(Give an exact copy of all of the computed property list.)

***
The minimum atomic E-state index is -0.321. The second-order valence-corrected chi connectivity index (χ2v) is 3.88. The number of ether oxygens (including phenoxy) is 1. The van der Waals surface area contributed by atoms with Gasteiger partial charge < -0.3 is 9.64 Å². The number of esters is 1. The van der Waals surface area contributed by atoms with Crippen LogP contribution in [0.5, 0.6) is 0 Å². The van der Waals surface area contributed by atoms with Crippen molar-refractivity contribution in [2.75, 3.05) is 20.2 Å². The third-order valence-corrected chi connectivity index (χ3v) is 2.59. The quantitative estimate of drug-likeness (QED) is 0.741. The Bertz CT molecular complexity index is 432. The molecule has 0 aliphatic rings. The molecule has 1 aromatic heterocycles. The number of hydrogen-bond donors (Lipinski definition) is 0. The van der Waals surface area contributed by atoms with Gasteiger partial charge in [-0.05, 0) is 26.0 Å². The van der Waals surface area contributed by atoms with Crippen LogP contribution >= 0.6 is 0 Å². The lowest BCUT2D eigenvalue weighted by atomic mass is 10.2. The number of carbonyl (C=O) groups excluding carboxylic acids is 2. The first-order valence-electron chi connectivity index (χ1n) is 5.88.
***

The minimum atomic E-state index is -0.321. The second-order valence-corrected chi connectivity index (χ2v) is 3.88. The number of ether oxygens (including phenoxy) is 1. The van der Waals surface area contributed by atoms with Gasteiger partial charge < -0.3 is 9.64 Å². The number of esters is 1. The van der Waals surface area contributed by atoms with Crippen LogP contribution in [0.5, 0.6) is 0 Å². The van der Waals surface area contributed by atoms with Crippen molar-refractivity contribution in [2.75, 3.05) is 20.2 Å². The third-order valence-corrected chi connectivity index (χ3v) is 2.59. The quantitative estimate of drug-likeness (QED) is 0.741. The Bertz CT molecular complexity index is 432. The molecule has 0 aliphatic rings. The molecule has 1 aromatic heterocycles. The number of hydrogen-bond donors (Lipinski definition) is 0. The van der Waals surface area contributed by atoms with Gasteiger partial charge in [-0.05, 0) is 26.0 Å². The van der Waals surface area contributed by atoms with Crippen LogP contribution >= 0.6 is 0 Å². The lowest BCUT2D eigenvalue weighted by atomic mass is 10.2. The number of carbonyl (C=O) groups excluding carboxylic acids is 2. The first-order valence-electron chi connectivity index (χ1n) is 5.88.